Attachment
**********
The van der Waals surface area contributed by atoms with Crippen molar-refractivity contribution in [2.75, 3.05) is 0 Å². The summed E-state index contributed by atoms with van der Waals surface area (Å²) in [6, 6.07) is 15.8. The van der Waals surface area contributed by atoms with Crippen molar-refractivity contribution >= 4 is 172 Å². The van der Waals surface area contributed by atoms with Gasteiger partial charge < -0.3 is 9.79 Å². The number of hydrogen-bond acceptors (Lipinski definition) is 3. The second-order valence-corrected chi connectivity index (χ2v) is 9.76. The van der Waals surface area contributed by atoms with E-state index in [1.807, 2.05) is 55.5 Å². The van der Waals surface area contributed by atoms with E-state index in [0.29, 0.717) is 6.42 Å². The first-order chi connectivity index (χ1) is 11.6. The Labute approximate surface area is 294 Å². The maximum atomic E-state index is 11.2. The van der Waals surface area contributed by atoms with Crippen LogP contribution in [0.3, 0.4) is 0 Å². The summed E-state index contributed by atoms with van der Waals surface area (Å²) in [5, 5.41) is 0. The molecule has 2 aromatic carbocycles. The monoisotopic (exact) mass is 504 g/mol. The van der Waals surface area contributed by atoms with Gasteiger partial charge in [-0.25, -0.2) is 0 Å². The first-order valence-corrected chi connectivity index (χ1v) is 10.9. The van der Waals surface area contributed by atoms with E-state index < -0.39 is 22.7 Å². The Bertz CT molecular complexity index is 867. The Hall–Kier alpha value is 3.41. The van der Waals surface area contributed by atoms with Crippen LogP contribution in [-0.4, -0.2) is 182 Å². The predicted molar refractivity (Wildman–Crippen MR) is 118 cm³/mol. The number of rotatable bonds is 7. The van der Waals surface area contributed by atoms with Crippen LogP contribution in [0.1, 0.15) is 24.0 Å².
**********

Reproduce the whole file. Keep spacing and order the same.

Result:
The van der Waals surface area contributed by atoms with Crippen molar-refractivity contribution in [2.75, 3.05) is 0 Å². The summed E-state index contributed by atoms with van der Waals surface area (Å²) in [6, 6.07) is 15.8. The van der Waals surface area contributed by atoms with Crippen molar-refractivity contribution >= 4 is 172 Å². The van der Waals surface area contributed by atoms with Gasteiger partial charge < -0.3 is 9.79 Å². The number of hydrogen-bond acceptors (Lipinski definition) is 3. The second-order valence-corrected chi connectivity index (χ2v) is 9.76. The van der Waals surface area contributed by atoms with E-state index in [1.807, 2.05) is 55.5 Å². The van der Waals surface area contributed by atoms with E-state index in [0.29, 0.717) is 6.42 Å². The first-order chi connectivity index (χ1) is 11.6. The Labute approximate surface area is 294 Å². The maximum atomic E-state index is 11.2. The van der Waals surface area contributed by atoms with Crippen LogP contribution in [0.3, 0.4) is 0 Å². The summed E-state index contributed by atoms with van der Waals surface area (Å²) in [5, 5.41) is 0. The molecule has 2 aromatic carbocycles. The monoisotopic (exact) mass is 504 g/mol. The van der Waals surface area contributed by atoms with Gasteiger partial charge in [-0.25, -0.2) is 0 Å². The first-order valence-corrected chi connectivity index (χ1v) is 10.9. The van der Waals surface area contributed by atoms with E-state index < -0.39 is 22.7 Å². The Bertz CT molecular complexity index is 867. The Hall–Kier alpha value is 3.41. The van der Waals surface area contributed by atoms with Crippen LogP contribution in [-0.4, -0.2) is 182 Å². The predicted molar refractivity (Wildman–Crippen MR) is 118 cm³/mol. The number of rotatable bonds is 7. The van der Waals surface area contributed by atoms with Crippen LogP contribution in [0.1, 0.15) is 24.0 Å².